Doctor Who: The New Companion Is Another Plucky Young Woman…Yay

Keep Houston Press Free
I Support
  • Local
  • Community
  • Journalism
  • logo

Support the independent voice of Houston and help keep the future of Houston Press free.

Over the weekend, Whovians got a treat as Jenna Coleman’s replacement for the role of The Doctor’s companion was revealed in a short skit (seen above). The latest member of the Tardis crew is Pearl Mackie, who will be playing a character named Bill. I was underwhelmed. Part of it was the scene they chose.

Are we really selling Doctor Who on the strength of a new character asking silly (and in some cases heavily recycled) Dalek jokes as The Doctor exasperatedly tells us once again how evil they are? I understand this was probably some quick put-together that won’t reflect Season 9 when it debuts, but it made Mackie come off as annoyingly plucky.

I am excited that the show is getting another rare person of color as a main companion. Doctor Who still doesn’t have a very good history of diversity in the main cast. That being said, would it kill the show to explore some other trait in a full-time companion besides exuberant inquisitiveness? And pluck. So much pluck.

In the Big Finish audio stories, the Sixth Doctor gets a new companion in the form of Evelyn Smythe (played by Maggie Stables), a history professor who is 55 when she begins traveling with The Doctor. If you’ve never heard their adventures together, I really can’t tell you how much you’re missing out.

Smythe is a dynamo, a no-nonsense woman with a brilliant mind and an iron resolve. She pairs well with the boisterousness of Six, and the two have a touching friendship that sadly came to an end when Smythe died trapping the villain Nobody No-One in her mind as she passed. One of the reasons Smythe is such a compelling companion is the sheer novelty of having someone who wasn’t an adventurous young woman brought into the equation.

I get that the companion is supposed to be an extension of the audience so The Doctor has a reason to explain things, but the show is more than half a century old at this point. The audience ranges from children to senior citizens, and in the last decade, the “old one” in the companion set was Donna Noble. Catherine Tate was 40 when “Partners in Crime” debuted, an inconceivable two years older than her Doctor, David Tennant.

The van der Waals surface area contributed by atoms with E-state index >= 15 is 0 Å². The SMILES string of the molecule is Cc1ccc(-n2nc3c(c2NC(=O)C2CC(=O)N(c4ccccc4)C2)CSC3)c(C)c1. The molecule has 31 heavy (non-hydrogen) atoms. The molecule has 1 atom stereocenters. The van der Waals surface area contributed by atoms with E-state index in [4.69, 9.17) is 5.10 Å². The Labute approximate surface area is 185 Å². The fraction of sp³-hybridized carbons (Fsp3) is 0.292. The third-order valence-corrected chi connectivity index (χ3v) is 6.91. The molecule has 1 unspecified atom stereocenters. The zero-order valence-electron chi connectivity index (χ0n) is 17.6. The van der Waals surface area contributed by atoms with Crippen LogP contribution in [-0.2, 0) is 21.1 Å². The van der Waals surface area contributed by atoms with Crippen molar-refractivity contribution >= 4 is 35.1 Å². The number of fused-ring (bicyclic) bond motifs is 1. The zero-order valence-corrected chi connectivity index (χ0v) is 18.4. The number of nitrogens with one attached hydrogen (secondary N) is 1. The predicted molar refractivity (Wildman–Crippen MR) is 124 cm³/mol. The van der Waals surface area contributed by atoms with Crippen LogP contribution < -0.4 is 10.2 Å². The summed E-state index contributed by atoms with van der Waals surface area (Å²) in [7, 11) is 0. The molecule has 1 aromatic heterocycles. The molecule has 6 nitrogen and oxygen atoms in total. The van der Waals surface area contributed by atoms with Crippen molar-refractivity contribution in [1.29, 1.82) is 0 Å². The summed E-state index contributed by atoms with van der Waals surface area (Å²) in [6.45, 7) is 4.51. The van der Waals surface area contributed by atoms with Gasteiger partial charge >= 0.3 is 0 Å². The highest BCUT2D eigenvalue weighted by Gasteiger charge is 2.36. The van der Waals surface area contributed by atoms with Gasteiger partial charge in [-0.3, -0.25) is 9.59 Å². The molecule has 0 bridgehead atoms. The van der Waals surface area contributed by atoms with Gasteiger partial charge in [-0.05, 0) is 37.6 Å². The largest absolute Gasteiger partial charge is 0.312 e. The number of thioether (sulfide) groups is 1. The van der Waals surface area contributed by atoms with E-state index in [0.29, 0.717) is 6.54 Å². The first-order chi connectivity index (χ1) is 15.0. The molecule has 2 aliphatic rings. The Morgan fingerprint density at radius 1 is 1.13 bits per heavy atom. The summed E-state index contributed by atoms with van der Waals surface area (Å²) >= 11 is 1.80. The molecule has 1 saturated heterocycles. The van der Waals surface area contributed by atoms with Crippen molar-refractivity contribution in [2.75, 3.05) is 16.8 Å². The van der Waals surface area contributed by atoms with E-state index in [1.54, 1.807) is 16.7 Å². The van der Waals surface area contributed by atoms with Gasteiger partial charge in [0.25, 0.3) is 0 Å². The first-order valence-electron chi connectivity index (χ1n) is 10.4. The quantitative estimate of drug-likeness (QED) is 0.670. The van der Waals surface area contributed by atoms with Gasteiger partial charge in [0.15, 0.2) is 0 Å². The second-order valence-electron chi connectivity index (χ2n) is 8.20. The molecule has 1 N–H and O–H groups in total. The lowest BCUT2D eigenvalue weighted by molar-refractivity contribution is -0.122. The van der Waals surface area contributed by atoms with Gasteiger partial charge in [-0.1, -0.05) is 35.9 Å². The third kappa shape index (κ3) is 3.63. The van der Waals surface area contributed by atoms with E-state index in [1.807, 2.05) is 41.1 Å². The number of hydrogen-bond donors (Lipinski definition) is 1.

It’s not that there’s anything wrong with courageous young women constantly knocking about time and space with an ageless Time Lord, but when you look at a character like Clara Oswald, it’s almost like she was a parody of the concept of the companion itself. Born to save The Doctor, ever ready with a quip and glowing eyes, utterly adorkable. And plucky. It does get old. Watching Mackie in the clip above made me wonder how many times I could stand having to explain the Daleks to new people. I doubt I could get through three, let alone thousands of years of meeting rookies.

Occasionally, the show does experiment with different dynamics. Wilf Mott, played by Bernard Cribbens, was by far my favorite one-off companion. The interplay between him and Tennant during “The End of Time” was so vibrant and different, giving a whole new perspective on the human condition The Doctor rarely gets in his companions, optimistic as untested as they usually are by their young ages.

River Song is another great example as River Song. She’s been older than all her Doctors on-screen except Capaldi, who is only five years her senior. River Song simply doesn’t have any plucks to give. Her presence in The Doctor’s life is always tumultuous and very rarely boring. There is a new kind of togetherness, a new facet of The Doctor’s life to examine.

I’m looking forward to seeing Mackie in action with Capaldi, somewhat disappointing intro notwithstanding. I’m sure there is more to the character, and I am genuinely excited about her being a woman of color as a companion since it will be a decade since the last one by the time the season debuts. I could just do without all the plucking.

Jef’s collection of stories about vampires and drive-thru churches, The Rook Circle, is available now. You can also find him on Patreon, Facebook and Twitter.

Keep the Houston Press Free... Since we started the Houston Press, it has been defined as the free, independent voice of Houston, and we would like to keep it that way. Offering our readers free access to incisive coverage of local news, food and culture. Producing stories on everything from political scandals to the hottest new bands, with gutsy reporting, stylish writing, and staffers who've won everything from the Society of Professional Journalists' Sigma Delta Chi feature-writing award to the Casey Medal for Meritorious Journalism. But with local journalism's existence under siege and advertising revenue setbacks having a larger impact, it is important now more than ever for us to rally support behind funding our local journalism. You can help by participating in our "I Support" membership program, allowing us to keep covering Houston with no paywalls.

We use cookies to collect and analyze information on site performance and usage, and to enhance and customize content and advertisements. By clicking 'X' or continuing to use the site, you agree to allow cookies to be placed. To find out more, visit our cookies policy and our privacy policy.